What Jonny Wilkinson’s Up To Now | SLMan
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In 2003, a 23-year-old Jonny Wilkinson kicked the drop goal that won England its only Rugby World Cup – against Australia, in Australia. When he retired from the sport in 2014, he’d scored more points for England than anyone else in the history of the game. He spoke to SLMan about why achievements don’t change anything and mental health is everything…

So how has 2020 been for you, Jonny?
It’s been a really challenging year for everyone and far more so for others than me I am sure, but the pandemic has stopped many of us in our tracks and left us with no option but to become more acquainted with where we are right now and how we have constructed ourselves. This always reveals limitations and brings up difficult experiences, but facing them and resolving them on a deep level is what transforms our worlds.

What’s helped you get through?
With everything, we all need support and we all need to uncover passion and opportunity. Family, friends, movement and exploration – be it mental, physical or emotional – have been really important.

How do you generally look after yourself day to day?
Looking after myself is about recognising the powerful impact of stress and allowing myself to follow passion and excitement instead. This is all about accepting, about gratitude and about fully engaging in whatever arises right here and now. Whether it be exercise, doing tasks or connecting with people, the key is about giving to it fully and letting go of the need for it to be a certain way.

Is there anything else you do to look after your mental health?
Mental health for me is the catalyst for turning inwards and exploring myself rather than trying to control everything outside of me. This change in direction has completely revolutionised my world and the way I experience life. It all comes down to realising that I know nothing. Once I let go of my ideas about myself and life, then I can begin to experience them as they truly are. The same goes for my back stories and ideas of others.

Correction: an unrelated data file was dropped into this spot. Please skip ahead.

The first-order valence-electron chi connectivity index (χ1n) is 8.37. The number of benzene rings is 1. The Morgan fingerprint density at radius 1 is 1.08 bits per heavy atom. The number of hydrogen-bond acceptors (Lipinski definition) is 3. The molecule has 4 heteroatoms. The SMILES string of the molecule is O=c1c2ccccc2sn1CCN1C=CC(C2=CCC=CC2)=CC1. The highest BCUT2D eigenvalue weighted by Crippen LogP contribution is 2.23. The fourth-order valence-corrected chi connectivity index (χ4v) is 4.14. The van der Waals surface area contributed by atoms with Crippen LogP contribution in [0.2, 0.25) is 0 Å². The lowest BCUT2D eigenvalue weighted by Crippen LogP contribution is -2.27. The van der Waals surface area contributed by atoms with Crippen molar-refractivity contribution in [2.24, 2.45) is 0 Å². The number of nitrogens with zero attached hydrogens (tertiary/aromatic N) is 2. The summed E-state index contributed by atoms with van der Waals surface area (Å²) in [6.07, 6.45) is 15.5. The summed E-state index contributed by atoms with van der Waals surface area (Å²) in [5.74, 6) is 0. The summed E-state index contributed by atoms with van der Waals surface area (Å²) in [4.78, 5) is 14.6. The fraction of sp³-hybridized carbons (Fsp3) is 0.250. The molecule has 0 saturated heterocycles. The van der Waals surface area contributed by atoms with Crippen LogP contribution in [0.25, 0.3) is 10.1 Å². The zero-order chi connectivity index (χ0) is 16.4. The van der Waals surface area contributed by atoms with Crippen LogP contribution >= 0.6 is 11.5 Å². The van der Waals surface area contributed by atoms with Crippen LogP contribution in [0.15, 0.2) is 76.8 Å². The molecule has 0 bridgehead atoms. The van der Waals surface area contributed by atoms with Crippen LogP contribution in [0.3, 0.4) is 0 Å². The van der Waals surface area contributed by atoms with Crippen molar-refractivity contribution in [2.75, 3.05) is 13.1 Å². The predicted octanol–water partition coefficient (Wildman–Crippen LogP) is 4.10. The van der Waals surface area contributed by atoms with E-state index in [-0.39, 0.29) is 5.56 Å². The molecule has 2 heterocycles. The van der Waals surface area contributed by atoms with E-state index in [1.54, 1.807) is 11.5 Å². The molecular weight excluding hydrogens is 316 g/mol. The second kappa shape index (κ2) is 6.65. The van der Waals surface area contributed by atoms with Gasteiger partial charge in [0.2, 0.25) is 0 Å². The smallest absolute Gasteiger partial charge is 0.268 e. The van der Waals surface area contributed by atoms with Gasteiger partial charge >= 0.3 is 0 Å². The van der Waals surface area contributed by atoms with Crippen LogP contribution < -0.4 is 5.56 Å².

What do you do to stay in shape physically?
I eat well and take time to appreciate what I am eating. I move a lot, I try to sleep a good amount and, most importantly, I really focus on grounding myself in restfulness throughout the day. Without this grounding, everything becomes about stress and survival; with it, everything appears as a form of opportunity in some way.

What have you learnt from lockdown?
That all limits, potential and opportunity exist within me. I will only access this dimension through exploring my own conclusions and being. Trying to change the world and the people around me on the outside never seems to get me anywhere closer. Through gratitude for being alive and well, and in respect to those who have been personally affected (and who have been putting their health on the line for us) I have been seeing how I can make more and more of every moment.

 

"Mental health for me is the catalyst for turning inwards and exploring myself rather than trying to control everything outside of me."

What are you looking forward to doing again soon?
It's great the England rugby team is back playing again, so I'm happy to be out there doing a little coaching again – and hopefully meeting up with my family when things ease off, as I haven't seen them for a long time.

Do you miss playing yourself?
I don't miss playing and neither does my body! I am still playing the way I did but just at a different, far bigger and more exciting game. This is the game of life and finding out all I can be, instead of just trying to be the best rugby player I can be.

What do you think makes the difference between just playing pro rugby and winning the World Cup?
With a never-ending willingness to fully commit, listen, explore, accept and respond, anything is possible. Passion, natural talent and an unconditional respect for teammates also underpin these characteristics.

What does it feel like to win the biggest prize of all?